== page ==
Bug recently showed me the trailer to Sergei Bodrov’s "Mongol," a movie about Temujin (Genghis Khan) on Twitch. Yet another movie to add to my list of Tadanobu Asano films that is surely to be awesome.
If you went to the Twitch link above and clicked on "Launch the video player," you will likely not be automatically linked to the preview of "Mongol." Click on the 2nd letter "M" tab, and you should see the movie listed.
The trailer that played when I went there was a Thai movie, Prachya Pinkaew’s "ช็อคโกแลต" (Chocolate) (2008). From the trailer, it looks like Rain Man meets Neo (Matrix)/Ichi (Ichi the Killer) meets Ong Bak...packaged in a girl's body. Looks entertaining and painful!
From what I've been able to glean in various write-ups of the film, "Mongol" is not centered around Genghis Khan's battles that secured him the largest empire our world has known, but focusing on how he rose to power.
I love Tadanobu Asano because he plays varied roles and does quirky really well. He is an expressive actor who doesn't have to speak to convey the moment. To parallel him with an actor in American cinema, he is reminiscent of Johnny Depp.
My favorite films of his are "Tokyo Zombie," "Hana Yori mo Naho" (Hana), and "Samehada-Otoko to Momojiri-Onna" (Sharkskin Man and Peach Hip Girl).
Sakichi Sato's "Tokyo Zombie" falls into many categories, being a funny, sensitive, quirky, cultural, socio-political zombie movie that anyone can watch and take something away after seeing it.
The movie is set in modern day Tokyo before a backdrop of Black Fuji, a mountain-sized heap of rubbish of all sorts imaginable. Asano and his co-worker/sempai/buddy (Sho Aikawa) are obsessed with jujitsu and spar often at work with mats laid out. One day, their boss comes around quite annoyed with them and our duo accidentally kill him. The two set out to get rid of the body at, of course, Black Fuji - this quest is hilarious and disturbing. Soon, all the bodies that have been dumped there become zombies.
One of my favorite scenes in this film is when the two drive their work truck, headed to Russia, to get away from the zombie infestation and stop by an empty convenience store. The older and wise Aikawa tells Asano what to get - a list of [real] food to take on their journey - as he waits in their getaway truck. In Asano fashion, he sees a display of Chipple (snack) and stands there almost in awe - a Homer Simpson donut moment. Of course, Aikawa is enraged when he finds that all Asano returns with are bags of Chipple.
Despite the zaniness, like zombie wrestling that reaches celebrity status on national tv, this is a great story about friendship, our environment, and obsession.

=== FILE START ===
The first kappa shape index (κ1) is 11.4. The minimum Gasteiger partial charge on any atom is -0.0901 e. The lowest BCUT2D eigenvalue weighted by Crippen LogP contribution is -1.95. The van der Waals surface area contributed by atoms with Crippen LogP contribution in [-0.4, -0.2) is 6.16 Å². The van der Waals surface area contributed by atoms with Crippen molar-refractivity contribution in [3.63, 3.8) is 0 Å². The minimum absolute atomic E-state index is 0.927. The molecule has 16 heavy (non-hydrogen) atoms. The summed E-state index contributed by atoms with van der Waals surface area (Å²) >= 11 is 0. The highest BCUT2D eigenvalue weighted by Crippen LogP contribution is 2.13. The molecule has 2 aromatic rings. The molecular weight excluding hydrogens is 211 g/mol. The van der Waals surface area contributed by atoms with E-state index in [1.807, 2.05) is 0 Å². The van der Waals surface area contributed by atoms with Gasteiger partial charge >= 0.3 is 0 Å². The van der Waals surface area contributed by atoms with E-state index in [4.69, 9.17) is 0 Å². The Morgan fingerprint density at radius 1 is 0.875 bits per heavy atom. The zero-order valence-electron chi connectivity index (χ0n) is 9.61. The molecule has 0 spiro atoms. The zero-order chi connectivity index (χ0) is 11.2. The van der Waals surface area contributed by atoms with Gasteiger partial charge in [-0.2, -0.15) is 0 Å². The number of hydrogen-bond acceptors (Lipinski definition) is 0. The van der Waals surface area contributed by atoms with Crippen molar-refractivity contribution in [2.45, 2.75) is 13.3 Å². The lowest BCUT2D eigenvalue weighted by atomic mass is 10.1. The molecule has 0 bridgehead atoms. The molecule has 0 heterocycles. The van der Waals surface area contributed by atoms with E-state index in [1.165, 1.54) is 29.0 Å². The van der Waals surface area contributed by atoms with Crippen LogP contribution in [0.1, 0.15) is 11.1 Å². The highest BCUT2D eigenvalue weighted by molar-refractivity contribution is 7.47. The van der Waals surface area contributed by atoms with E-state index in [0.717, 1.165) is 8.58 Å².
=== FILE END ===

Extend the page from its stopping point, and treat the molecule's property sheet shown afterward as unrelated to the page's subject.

Tokyo Zombie (2005)
On the surface, Hirokazu Koreeda's Hana is a somewhat light-hearted samurai film sprinkled with humor. A samurai is killed so it is the son's (Junichi Okada) duty to avenge his father's death, despite his lack of skill with the sword. While in search of his father's killer (Asano), he experiences life in a different world as a result of living in a tenament and observes his father's killer under a different light. The killer isn't a grotesque monster that one would expect.
While Asano's character is crucial to this movie, he is woven into the fabric of the film rather than being the film; even the 47 ronin from Ako make an appearance. It is interesting to see Okada's honor-bound duty of revenge taking a back seat. The review on Twitch does a stellar job in summarizing the movie.
Hana Yori mo Naho (2006)
Katsuhito Ishii’s Samehada is an action-comedy based on a manga by Minetaro Mochizuki. Asano plays Kurou Samehada, a stylish and hip gangster who is being hunted down because he has taken some liberty with yakuza money. While on the run, he bumps into straight-laced Toshiko Momojiri, who is trying to escape from her uncle's perversions, while working at his hotel.
There are other storylines that are interlaced with our couple's adventure. There is a scene at the end that reminded me of the end of "12 Monkeys" (1995).
The arc of this movie is oft produced in print and film. I feel it is the cast, larger than life characters, and execution that makes this more enjoyable than the next romantic action flick on the shelf.
Samehada-Otoko to Momojiri-Onna (1998)
"Rampo Jigoku" (Rampo Noir, 2005) [jigoku = hell] is interesting, some may say disturbing (it's Rampo, duh!), 4-story anthology. Each story is directed by a different director - Suguru Takeuchi ("Kasei no Unga"), Akio Jissoji ("Kagami Jigoku"), Hisayasu Sato ("Imomushi"), and Atsushi Kaneko ("Mushi"). Asano plays a character in each, from the meticulous Holmes-like investigator, Akechi Kogoro, to an obsessive-compulsive hypochondriac sociopath. The ending of the last story was rather grotesquely funny - to me. I doubt anyone will dispute that it's memorable. Rampo is not a movie one would typically watch on a first date or during a family function.
The polar opposite, Katsuhito Ishii’s "Cha no Aji," (Taste of Tea, 2004) is a simple movie about the daily life of a family of 5 in a village near modern-day Tokyo over a summer. The family consists of a hypnotherapist father, animator mother, elementary school-aged daughter, teenaged son, and grandfather, a retired animator. Asano plays a relative, a music producer in Tokyo, who stops by for an extended visit. Maya Banno, the daughter, certainly steals the show!
This movie allows you to voyeuristically watch a teenager's crush on a girl; a father consumed by his work; a mother struggling to break back into the field of animation; a little girl on a quest to find a way to make her alter ego (giant version of her) go away; and a quirky grandfather observing his family at the sunset of his life.
The movie's greatness is a result of its utter simplicity. It makes no claims of being the coolest, loudest, goriest, fastest, smartest, ..., it just is.
Cha no Aji
I suppose I should stop here...
Samehada-Otoko to Momojiri-Onna - movie intro